How will it work?

  • Firstly, it's important to check your eligibility in our FAQs
  • During October-April there will be a link on the Adopt a Tree webpage where you can complete a customer request form
  • If eligible, our Urban Forest team will undertake a site assessment
  • Once assessed, you'll receive a calling card letting you know if your verge is suitable for a tree or not (and if not, why not)
  • The calling card will include details of the tree species that will be planted that best suits your location
  • During the planting season, April-September, our team will plant your tree and leave you a care bundle with instructions
  • Over the following two years our team will check in with you to answer any questions you may have, ensure your tree is growing as it should, and will be pruning it to train it into a healthy street tree.

 

Am I eligible for the Adopt a Tree program?

Eligible: Homeowners living in urban areas within the City of Onkaparinga are eligible to apply.

Ineligible: Those ineligible to apply are:

  • Residents living in rural areas.
  • Residents living in retirement villages.
  • Residents living in rental homes. 

Can I pre-book or be added to a waitlist?

No, the Adopt a Tree program will open in October each financial year with an allocation of 300 trees and close the following April, or earlier if all 300 trees have been applied for, assessed and allocated before this time.  Planting will then occur during April-September.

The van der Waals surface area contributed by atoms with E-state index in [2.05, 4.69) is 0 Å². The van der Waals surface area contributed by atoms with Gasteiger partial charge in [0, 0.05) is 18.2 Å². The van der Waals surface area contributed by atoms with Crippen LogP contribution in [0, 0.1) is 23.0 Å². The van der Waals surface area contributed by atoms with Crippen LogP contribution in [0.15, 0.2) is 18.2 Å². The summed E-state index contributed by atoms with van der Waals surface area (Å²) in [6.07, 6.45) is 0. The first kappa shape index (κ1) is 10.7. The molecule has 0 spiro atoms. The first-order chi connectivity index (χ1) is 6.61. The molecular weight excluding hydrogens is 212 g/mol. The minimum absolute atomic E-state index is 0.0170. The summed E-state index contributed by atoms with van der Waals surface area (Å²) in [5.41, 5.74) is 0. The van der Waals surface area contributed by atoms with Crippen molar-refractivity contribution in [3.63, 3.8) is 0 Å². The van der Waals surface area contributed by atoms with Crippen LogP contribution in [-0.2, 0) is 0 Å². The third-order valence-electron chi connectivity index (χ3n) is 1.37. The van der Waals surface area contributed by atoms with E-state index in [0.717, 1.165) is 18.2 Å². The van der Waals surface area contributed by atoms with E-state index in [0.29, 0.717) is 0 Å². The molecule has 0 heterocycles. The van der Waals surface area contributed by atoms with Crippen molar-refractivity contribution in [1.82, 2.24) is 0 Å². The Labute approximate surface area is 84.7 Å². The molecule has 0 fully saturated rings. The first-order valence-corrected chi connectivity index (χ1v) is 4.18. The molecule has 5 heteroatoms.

There will be no waiting lists held year to year.

For the very latest updates and key program opening notifications follow our Sustainable Onkaparinga Facebook pagewww.facebook.com/SustainableOnkaparinga

What type of trees will be planted and can I choose?

The majority of trees we plant are drought tolerant native species.  However, it’s important that our Arborists match the right tree for the right location.  So, during the assessment phase, consideration is given to any existing streetscape plantings, the location and any infrastructure present.  

For the Adopt a Tree program, we'll be using some of the following species.  You can't choose which will be planted, but you can rest assured that our Arborists will make sure its right for your location.  Click the links to see tree specifications/description.

Acacia pendula - Weeping Myall  

Allocasuarina verticillata - Drooping Sheoak

Angophora costata - Apple Gum

Banksia Integrifolia - Coast Banksia

 Brachychiton acerifolious - Flame Tree

Brachychiton populneus - Kurrajong